Lt. Governor to take to Piper’s Opera House Stage
VIRGINIA CITY – When Lt. Gov. Lorraine Hunt steps in front of a Piper’s Opera House crowd Saturday night, she won’t be campaigning for office or giving a speech.
She’ll be reenacting a career that predates politician or even successful small business owner – the girl singer with the swing band.
“I’ll Be Seeing You,” a wine and music gala to raise funds for the continuing restoration of Piper’s, features an 18-piece professional swing band, and Hunt has been recruited along with her husband to sing along.
Hunt and husband Blackie Hunt have not sung for money since 1972, when they built the Bootlegger Restaurant and Valley East plaza shopping center in Las Vegas.
“But we’ve performed a lot since then for good causes, like the Piper’s fund raiser,” Hunt said.
The Piper’s Opera House Swing Band, convened especially for the occasion, will be led by Brian Farnon, who was musical director at Harrah’s Tahoe during the 1960s-90s, the period when Frank Sinatra and Nat King Cole played the showroom and an ingenue Barbra Streisand opened for Liberace.
In the 1950s and ’60s, Hunt, performing as Lauri Perri, was singing with the Mary Kaye Trio in lounges in Las Vegas and Reno, backed by big bands while they performed the close harmonies of pop jazz tunes. She married Blackie Hunt, a member of a musical comedy group called the Characters that worked the same circuit.
The Hunts were visiting Virginia City recently when they got a tour of Piper’s.
“When I saw it, I said, ‘I hope you’re doing everything you can to restore it. Just think of all the talent that has echoed from those halls,” said Hunt, who became chairwoman of the Nevada Commission on Tourism with her election as lieutenant governor.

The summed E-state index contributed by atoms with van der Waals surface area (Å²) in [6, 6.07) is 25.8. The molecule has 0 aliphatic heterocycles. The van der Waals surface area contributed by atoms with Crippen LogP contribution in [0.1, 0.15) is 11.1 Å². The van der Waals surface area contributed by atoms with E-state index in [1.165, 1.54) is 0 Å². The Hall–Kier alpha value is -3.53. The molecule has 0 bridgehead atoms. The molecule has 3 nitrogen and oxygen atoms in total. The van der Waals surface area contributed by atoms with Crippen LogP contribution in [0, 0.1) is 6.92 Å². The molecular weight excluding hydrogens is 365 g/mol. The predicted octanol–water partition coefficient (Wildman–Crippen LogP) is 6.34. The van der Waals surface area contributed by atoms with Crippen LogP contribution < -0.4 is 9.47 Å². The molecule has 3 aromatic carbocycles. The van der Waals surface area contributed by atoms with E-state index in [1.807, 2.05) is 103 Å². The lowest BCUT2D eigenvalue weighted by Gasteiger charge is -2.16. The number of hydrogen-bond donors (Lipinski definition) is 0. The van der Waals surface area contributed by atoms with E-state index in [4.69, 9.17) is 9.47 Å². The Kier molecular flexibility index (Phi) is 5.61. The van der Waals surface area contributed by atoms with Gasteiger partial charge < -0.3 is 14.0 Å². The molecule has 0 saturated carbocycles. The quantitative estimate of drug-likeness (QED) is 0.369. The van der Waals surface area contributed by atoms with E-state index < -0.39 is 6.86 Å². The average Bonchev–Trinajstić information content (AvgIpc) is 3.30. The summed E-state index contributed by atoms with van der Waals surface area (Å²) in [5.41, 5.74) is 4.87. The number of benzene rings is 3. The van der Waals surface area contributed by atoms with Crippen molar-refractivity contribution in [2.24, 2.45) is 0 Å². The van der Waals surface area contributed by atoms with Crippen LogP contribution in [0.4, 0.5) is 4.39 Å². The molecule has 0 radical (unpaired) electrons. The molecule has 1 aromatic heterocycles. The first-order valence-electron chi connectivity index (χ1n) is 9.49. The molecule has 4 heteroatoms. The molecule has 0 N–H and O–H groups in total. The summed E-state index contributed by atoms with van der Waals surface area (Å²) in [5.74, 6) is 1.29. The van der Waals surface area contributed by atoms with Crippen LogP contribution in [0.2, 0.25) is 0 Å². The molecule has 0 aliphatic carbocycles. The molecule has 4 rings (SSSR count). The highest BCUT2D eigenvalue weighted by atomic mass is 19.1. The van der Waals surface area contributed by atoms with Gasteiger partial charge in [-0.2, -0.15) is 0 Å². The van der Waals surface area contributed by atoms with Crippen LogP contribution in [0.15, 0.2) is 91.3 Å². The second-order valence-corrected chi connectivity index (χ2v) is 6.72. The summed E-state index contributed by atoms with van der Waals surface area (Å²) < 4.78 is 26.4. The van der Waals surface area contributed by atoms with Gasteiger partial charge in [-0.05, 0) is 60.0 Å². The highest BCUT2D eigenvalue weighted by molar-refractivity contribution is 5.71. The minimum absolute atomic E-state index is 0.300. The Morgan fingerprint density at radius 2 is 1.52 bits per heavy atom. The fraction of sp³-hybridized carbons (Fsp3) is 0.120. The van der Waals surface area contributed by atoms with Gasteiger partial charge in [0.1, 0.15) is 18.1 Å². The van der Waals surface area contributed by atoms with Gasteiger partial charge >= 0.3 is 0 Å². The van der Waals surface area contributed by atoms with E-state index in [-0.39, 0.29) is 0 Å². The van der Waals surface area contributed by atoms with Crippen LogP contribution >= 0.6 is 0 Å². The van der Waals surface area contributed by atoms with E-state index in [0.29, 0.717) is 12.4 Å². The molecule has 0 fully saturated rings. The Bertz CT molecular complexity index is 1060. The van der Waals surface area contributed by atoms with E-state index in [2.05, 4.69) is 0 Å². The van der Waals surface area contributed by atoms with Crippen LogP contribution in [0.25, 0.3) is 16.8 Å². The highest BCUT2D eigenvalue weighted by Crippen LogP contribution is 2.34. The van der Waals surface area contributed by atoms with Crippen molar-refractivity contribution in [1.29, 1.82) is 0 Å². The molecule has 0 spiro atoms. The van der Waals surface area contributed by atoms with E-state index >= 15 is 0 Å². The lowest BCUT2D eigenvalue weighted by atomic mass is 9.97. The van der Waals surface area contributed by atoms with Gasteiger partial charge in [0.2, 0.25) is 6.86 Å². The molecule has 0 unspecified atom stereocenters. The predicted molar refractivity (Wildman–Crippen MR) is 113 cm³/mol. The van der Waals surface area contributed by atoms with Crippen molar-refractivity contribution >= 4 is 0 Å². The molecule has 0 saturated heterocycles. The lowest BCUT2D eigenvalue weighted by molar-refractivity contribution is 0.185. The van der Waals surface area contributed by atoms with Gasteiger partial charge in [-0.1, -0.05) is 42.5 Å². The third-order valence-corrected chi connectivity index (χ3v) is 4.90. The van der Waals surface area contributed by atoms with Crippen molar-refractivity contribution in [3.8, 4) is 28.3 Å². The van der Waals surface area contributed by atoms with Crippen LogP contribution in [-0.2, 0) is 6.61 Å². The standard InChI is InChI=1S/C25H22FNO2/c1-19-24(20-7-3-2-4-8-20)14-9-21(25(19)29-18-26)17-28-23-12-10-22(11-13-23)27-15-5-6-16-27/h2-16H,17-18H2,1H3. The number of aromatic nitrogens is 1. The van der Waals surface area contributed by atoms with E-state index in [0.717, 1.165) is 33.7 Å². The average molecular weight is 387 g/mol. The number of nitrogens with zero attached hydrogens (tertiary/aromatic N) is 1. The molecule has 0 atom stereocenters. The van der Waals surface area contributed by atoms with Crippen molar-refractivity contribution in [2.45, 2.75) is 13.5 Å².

“They told us about the restoration and asked Blackie and me to come and perform.
“We still haven’t decided what we’re singing, but with a professional orchestra like that, we’ll just bring along some lead sheets and the musicians will make us sound great!”
With a 1940s theme, the signature piece of era songwriters Irving Kahal and Sammy Fain, “I’ll Be Seeing You,” sets the tone for an evening of music, wine tasting, and silent and live auctions.
The gala runs 5-9 p.m. Saturday and the $25 tickets can be reserved by calling 847-0454 or 847-0216.
Piper’s was built in 1862 (and rebuilt twice following fires) and was the venue for performances by notables of the stage, opera and theater in both the 19th and 20th centuries.
A private foundation was formed to accomplish the restoration and is partway through the effort, funded by grants, private donations and fund raisers like the gala, which is intended to become an annual event.
After the first round of improvements including gas-fired heaters, insulation and indoor plumbing, Piper’s is set for a season of public performances. They begin with “Annie Get Your Gun” in April, starring Lacy J. Dalton.
During the summer, four daily variety shows will fill the Piper’s stage during the days, while performances of “A Midsummer Night’s Dream” and “Hamlet” are set in the evenings. “Macbeth (in Black Leather)” is scheduled in September and October, overlapping the “Street Vibrations” motorcycle festival in Reno.
And Hal Holbrook will return to the Piper’s stage in December with an encore performance of “Mark Twain Tonight!,” which he presented in the opera house in 1981.
Hunt said she is excited about the revival of Piper’s as a cultural attraction at Virginia City. But she said she hopes additional hotel accommodations are developed, so tourists are encouraged to make the Comstock community an overnight destination and enjoy the offerings on the opera house stage.
“The key to economic vitality for Virginia City is more rooms,” she said. “Then people will stay with their kids. They’ll feel like having dinner and some wine, which they hesitate to do now when they’re faced with driving back down Geiger Grade.
“I’d like to see a hotel-casino near Piper’s, which could cross-promote and tie in with the performances there.”